In the 1930s, textile workers in Geelong knew war was approaching when mills were given secret orders to begin producing larger quantities of khaki clothing.
In the 1940s, local factories were brought under government direction and allocation of labour strictly organised to see that War Production could be carried out at maximum capacity.
The Industrial Harvester site in North Shore was temporarily converted into a “secret” base for the Fourth Air Depot Group of the United States’ Army Fifth Air Force and the Ford factory produced a wide range of products including military vehicles, guns and sea mines.
In the 1950s, fear of the bomb and recognition that the first half of the twentieth century had seen death and destruction on an unprecedented scale led to popular support for disarmament.
Though similar efforts had been attempted following the First World War and in the years immediately prior to the Second, it was not until after the Cold War began that the clergy, communist groups, labour organisations, mothers groups and workers of middle class occupations (such as doctors, teachers and scientists) began to come together en masse to push the issue of world peace.
Similar responses and coalitions were seen in the 1960s and 1970s against the Vietnam War and more recently in the early 2000s against the Afghanistan and Iraq Wars. Although wars and violence continue, as with Australia’s involvement in them, the nation’s attitude towards war has changed for the better and we now seek more peaceful resolutions to conflict wherever possible.
With this in mind one must surely ask why Darren Lyons aims to put Geelong on a war footing in an attempt to revive the local economy. Ever the showman, Lyons was content to dress up and play soldier for the cameras but in doing so he disguised the morbid and true outcome of such a plan: that to survive, Geelong must produce machines for war and machines for killing.
Defence contracts are lucrative and the trappings that accompany them are often impressive. After all, how many other companies get to have helicopter-based incursion teams run mock exercises at the local park when promoting their businesses? But, realistically speaking, defence contracts are a short term and uncertain solution to the need to provide lifetimes of employment for local workers and their products are ultimately destructive.
When the tariffs that sustained much of Australia’s secondary industries began to be rolled back during Gough Whitlam’s Prime Ministership, the suggestion was made to retool the factories to be socially productive and tailored to the needs of the local economy. Knowing that automobile manufacturing would likely be unsustainable without protection, Whitlam and Ralph Willis urged that factories be moved to producing vehicles for public transport, a move that would not only ensure long-term and ongoing employment but also assist efforts to manage growing cities and populations.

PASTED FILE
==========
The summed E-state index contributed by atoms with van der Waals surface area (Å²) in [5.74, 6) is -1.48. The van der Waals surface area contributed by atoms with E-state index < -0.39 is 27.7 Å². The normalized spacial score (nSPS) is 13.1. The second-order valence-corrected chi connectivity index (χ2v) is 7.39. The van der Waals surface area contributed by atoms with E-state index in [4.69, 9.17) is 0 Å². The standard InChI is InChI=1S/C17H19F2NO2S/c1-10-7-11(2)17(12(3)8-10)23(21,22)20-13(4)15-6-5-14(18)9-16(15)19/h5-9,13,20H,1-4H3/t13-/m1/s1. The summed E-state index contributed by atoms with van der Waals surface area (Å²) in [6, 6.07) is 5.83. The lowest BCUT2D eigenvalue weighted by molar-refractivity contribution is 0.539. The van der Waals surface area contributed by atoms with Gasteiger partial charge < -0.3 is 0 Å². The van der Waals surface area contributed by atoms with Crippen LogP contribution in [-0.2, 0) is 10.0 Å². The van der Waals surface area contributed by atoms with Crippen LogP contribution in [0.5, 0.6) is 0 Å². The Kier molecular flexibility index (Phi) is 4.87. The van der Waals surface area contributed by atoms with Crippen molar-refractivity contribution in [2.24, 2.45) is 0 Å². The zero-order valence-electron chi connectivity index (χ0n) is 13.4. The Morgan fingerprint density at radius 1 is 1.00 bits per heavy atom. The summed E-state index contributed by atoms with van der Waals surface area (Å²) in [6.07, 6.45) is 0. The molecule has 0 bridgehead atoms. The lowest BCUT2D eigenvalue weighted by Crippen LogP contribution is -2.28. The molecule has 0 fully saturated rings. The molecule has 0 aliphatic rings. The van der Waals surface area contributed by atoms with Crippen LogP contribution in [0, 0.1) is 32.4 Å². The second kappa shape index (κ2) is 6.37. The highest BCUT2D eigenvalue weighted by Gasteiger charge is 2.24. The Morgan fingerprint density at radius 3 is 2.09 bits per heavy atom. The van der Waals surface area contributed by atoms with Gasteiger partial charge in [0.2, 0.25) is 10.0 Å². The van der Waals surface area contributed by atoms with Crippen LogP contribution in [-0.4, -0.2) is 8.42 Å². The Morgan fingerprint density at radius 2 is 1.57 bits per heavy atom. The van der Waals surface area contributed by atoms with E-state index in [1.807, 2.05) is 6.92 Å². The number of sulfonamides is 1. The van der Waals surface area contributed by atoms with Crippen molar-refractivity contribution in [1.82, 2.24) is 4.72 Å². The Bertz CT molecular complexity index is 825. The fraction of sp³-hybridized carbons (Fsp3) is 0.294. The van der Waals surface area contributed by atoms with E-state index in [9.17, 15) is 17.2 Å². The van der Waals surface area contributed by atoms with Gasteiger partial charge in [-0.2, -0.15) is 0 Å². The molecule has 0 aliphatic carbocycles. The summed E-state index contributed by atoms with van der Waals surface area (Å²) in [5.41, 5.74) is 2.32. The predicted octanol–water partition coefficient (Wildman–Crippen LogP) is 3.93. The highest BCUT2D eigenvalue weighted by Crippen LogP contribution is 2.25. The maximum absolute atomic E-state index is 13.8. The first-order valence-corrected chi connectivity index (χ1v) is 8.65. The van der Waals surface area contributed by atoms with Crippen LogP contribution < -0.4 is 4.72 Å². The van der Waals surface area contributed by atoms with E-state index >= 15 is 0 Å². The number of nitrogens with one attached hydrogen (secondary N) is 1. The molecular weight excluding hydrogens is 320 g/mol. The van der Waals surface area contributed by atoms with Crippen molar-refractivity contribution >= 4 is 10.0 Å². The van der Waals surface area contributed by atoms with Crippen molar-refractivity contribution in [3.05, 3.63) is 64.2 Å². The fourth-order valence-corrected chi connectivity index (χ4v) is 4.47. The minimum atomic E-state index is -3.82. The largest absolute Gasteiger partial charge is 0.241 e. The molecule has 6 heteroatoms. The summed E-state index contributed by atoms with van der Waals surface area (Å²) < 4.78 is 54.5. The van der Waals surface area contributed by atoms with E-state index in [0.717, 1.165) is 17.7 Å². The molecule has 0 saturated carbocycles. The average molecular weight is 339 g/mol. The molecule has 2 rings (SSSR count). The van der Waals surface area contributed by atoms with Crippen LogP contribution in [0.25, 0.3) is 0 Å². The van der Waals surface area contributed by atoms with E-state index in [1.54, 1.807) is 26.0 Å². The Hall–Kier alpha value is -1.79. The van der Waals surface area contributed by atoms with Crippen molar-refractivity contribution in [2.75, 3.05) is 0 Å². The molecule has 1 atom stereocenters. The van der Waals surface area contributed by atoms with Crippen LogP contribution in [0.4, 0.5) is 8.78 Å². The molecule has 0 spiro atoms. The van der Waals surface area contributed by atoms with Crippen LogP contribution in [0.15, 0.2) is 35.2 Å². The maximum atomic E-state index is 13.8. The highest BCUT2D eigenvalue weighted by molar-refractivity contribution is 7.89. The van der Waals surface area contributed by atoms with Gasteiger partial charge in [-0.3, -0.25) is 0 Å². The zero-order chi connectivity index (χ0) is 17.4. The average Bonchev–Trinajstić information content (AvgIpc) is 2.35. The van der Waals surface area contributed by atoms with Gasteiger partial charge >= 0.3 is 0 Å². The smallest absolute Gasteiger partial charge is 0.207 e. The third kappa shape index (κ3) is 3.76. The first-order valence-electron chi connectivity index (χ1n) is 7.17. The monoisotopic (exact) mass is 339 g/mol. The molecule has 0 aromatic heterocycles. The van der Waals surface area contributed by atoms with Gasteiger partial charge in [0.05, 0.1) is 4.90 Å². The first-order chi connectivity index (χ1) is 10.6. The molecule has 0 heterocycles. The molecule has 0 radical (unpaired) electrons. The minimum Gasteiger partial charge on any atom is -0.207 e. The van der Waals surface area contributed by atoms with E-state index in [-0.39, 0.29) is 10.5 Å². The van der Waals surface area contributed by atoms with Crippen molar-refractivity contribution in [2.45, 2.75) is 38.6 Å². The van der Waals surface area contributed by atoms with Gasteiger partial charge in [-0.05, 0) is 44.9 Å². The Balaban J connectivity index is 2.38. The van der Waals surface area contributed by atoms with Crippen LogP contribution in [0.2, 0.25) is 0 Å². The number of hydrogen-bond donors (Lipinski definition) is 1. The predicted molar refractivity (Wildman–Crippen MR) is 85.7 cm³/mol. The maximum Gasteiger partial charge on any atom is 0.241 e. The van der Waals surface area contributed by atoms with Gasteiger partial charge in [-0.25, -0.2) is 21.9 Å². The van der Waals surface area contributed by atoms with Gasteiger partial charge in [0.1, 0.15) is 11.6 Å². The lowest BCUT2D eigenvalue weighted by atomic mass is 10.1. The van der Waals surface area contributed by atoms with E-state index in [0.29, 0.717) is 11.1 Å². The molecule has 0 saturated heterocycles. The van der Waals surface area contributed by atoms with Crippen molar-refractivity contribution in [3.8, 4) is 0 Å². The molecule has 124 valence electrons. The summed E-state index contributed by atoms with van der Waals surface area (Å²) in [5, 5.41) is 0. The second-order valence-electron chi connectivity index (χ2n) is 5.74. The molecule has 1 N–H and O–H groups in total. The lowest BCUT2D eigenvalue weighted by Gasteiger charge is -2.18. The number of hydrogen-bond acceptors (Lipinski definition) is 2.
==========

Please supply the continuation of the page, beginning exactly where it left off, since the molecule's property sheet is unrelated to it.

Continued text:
Now more than ever there is a need for greater public transport in Victoria, productive and profitable industries and employment for manufacturing workers. The Napthine government has proven its folly in its unwillingness to abandon the East-West Toll Tunnel Link in the face of mounting evidence against the project but it still has the option to divert the $8 billion ear-marked for the project into more productive and useful ventures.
One such avenue might be the proposed Melbourne Metro tunnel, which has been estimated to cost between $7 and 11 billion dollars and was recognised as one of Australia’s top infrastructure priorities by Infrastructure Australia. This stands in stark contrast with the East-West Link which was heavily criticised by Infrastructure Australia during recent Senate hearings.
Another option of direct benefit to Geelong would be the restoration of passenger services between Geelong, Ballarat and Bendigo. A recent report indicated this would cost around $1 billion to finance and as well as decentralising public transport for regional Victoria, it would prove an excellent opportunity to revitalise local train manufacturing and rail maintenance services. Linking these cities together will allow for greater economic and cultural exchange and will connect smaller towns with resources that otherwise will have been confined to the city.
With a Liberal Party Mayor, Premier and Prime Minister one would hope that all levels of government in Geelong could work together to find a constructive and long-term solution to Geelong’s economic problems. Defence contracts may sound impressive but if the Mayor wishes to play boy soldiers he should do it on his own time. Instead, the priority should be on moving towards socially constructive production that caters to local needs and that will provide employment for generations to come.